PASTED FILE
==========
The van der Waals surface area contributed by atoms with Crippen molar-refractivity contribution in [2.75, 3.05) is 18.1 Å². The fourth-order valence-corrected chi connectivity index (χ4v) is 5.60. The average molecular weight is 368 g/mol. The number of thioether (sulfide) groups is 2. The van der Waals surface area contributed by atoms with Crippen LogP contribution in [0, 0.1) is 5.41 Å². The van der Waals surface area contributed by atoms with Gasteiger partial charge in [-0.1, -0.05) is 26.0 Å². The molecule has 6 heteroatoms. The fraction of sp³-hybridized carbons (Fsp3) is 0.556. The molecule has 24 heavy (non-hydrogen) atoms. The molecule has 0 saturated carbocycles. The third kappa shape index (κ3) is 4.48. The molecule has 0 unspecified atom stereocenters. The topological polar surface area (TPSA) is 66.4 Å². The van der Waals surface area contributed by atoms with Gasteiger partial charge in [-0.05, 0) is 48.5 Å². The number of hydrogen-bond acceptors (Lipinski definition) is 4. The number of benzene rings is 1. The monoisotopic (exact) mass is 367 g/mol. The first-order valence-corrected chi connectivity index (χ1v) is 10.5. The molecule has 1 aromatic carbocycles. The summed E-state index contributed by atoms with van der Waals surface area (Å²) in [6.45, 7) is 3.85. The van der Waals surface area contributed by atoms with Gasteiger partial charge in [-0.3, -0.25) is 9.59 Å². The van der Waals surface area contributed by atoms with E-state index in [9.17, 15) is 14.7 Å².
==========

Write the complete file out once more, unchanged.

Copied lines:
The van der Waals surface area contributed by atoms with Crippen molar-refractivity contribution in [2.75, 3.05) is 18.1 Å². The fourth-order valence-corrected chi connectivity index (χ4v) is 5.60. The average molecular weight is 368 g/mol. The number of thioether (sulfide) groups is 2. The van der Waals surface area contributed by atoms with Crippen LogP contribution in [0, 0.1) is 5.41 Å². The van der Waals surface area contributed by atoms with Gasteiger partial charge in [-0.1, -0.05) is 26.0 Å². The molecule has 6 heteroatoms. The fraction of sp³-hybridized carbons (Fsp3) is 0.556. The molecule has 24 heavy (non-hydrogen) atoms. The molecule has 0 saturated carbocycles. The third kappa shape index (κ3) is 4.48. The molecule has 0 unspecified atom stereocenters. The topological polar surface area (TPSA) is 66.4 Å². The van der Waals surface area contributed by atoms with Gasteiger partial charge in [-0.05, 0) is 48.5 Å². The number of hydrogen-bond acceptors (Lipinski definition) is 4. The number of benzene rings is 1. The monoisotopic (exact) mass is 367 g/mol. The first-order valence-corrected chi connectivity index (χ1v) is 10.5. The molecule has 1 aromatic carbocycles. The summed E-state index contributed by atoms with van der Waals surface area (Å²) in [6.45, 7) is 3.85. The van der Waals surface area contributed by atoms with Gasteiger partial charge in [-0.3, -0.25) is 9.59 Å². The van der Waals surface area contributed by atoms with E-state index in [9.17, 15) is 14.7 Å².